An elongated LED tail light with chrome surround lends a minimalistic yet appreciable look to the rear, adding a retro touch to the motorcycle.
The exhaust canister end, and the heat shield get chrome treatment. That exhaust has a throaty sound and makes the V15 stand apart from its peers.
A rear cowl (standard, but gets mentioned separately in the invoice – 1000 bucks extra) covers the rear section of the seat. You can easily remove it in a matter of seconds. The ignition key has an integrated allen key to facilitate this operation.
Interestingly, while Bajaj does not want to classify the V15 into any specific segment, they are calling the rear cowl as a cafe racer cover. Once removed, the nuts can be screwed on the inside of the cowl so they don’t get misplaced. The cowl is a standard accessory and so is an additional grab rail for which the customers are required to shell out about a grand extra.
The V15 gets its own logo while Bajaj branding is literally non-existent on the body. The only Bajaj marking you will see is on the engine and a small, trademark Bajaj “B” on the instrument panel.
The Bajaj V15 is available in two colours – Ebony Black and Pearl White. Both motorcycles get identical graphics and the fit and finish levels are commendable, especially at that affordable price point. However, there are a few bits that bothered us. The plastic on the side panel, for example, had already showing signs of fade. The rear view mirrors offer a decent view of the traffic approaching from behind but the vibrations at speeds above 60 kph shake things up terribly for a clear visual.
The switchgear quality is decent, though nothing to write home about. The instrument panel is minimal with a dual coloured LED fuel level indicator, tell-tale indicators and analogue speedo and odometer. No trip meter to track your fuel consumption here.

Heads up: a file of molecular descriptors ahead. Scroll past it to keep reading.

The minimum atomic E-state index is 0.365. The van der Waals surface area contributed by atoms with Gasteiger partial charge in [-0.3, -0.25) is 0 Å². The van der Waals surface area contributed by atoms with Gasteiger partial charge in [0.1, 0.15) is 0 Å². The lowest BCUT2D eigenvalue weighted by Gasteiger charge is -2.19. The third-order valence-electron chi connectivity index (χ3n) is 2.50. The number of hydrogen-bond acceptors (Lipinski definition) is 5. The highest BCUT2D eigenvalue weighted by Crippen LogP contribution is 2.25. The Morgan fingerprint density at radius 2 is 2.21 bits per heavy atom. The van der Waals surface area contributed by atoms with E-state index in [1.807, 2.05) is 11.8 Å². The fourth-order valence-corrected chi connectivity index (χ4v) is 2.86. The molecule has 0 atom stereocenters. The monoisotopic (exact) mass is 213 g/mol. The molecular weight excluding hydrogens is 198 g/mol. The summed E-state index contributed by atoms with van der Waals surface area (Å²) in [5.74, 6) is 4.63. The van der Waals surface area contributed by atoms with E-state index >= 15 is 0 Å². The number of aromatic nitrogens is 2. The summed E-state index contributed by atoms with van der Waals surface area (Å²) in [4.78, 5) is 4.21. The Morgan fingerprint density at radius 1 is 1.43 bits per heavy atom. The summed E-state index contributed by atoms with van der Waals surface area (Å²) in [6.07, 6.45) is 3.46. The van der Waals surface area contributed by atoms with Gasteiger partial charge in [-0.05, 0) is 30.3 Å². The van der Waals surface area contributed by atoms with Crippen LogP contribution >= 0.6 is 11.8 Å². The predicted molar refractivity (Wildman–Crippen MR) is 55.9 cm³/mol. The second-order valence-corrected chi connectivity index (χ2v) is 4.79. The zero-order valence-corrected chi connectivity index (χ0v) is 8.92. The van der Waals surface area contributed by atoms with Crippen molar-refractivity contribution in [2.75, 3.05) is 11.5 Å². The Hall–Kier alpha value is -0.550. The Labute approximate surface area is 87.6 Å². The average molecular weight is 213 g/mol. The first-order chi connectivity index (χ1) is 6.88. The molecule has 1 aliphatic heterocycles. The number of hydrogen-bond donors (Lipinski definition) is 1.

We caught some curious eyes scanning the motorcycle with two folks walking up to us and asking about the price. The lack of any recognizable badges on the motorcycle confused them as they wondered if the V15 was an import. Now many folks in India are ridiculously misinformed about motorcycle brands and their respective prices. The curious duo guessed than the V15 would cost anywhere between INR 1.75-2 lakh. They were pleasantly surprised to hear that the V15 comes with a price tag of Rs 62,000 (ex-showroom Delhi) and we are sure we found two potential buyers for Bajaj already.
The V15 caught unusual amount of attention wherever we went
The fuel tank is the only part which uses the metal from INS Vikrant. How much? Well, that’s still a well guarded secret
The instrument panel displays very limited information. The dual coloured LED fuel level indicator is a neat addition to the mix
The engine has been developed to cater the needs of an everyday commuter offering oodles of torque at the very bottom of the barrel
The headlamp is rated at a powerful 55/60W. We rode the motorcycle during daytime only though, and cannot comment about the performance of that unit in the dark
The beefy 33mm front forks are the largest in its class. The 240 mm disc upfront does a decent job of dropping the anchors
The riding position is upright and comfortable for the everyday use
The rear cowl covers the pillion section of the seat but can easily be removed in a matter of seconds
The LED tail light with chrome surrounds lends a retro fell to the motorcycle
The rear view mirrors provide a decent view but vibrations at higher speeds make them go blurry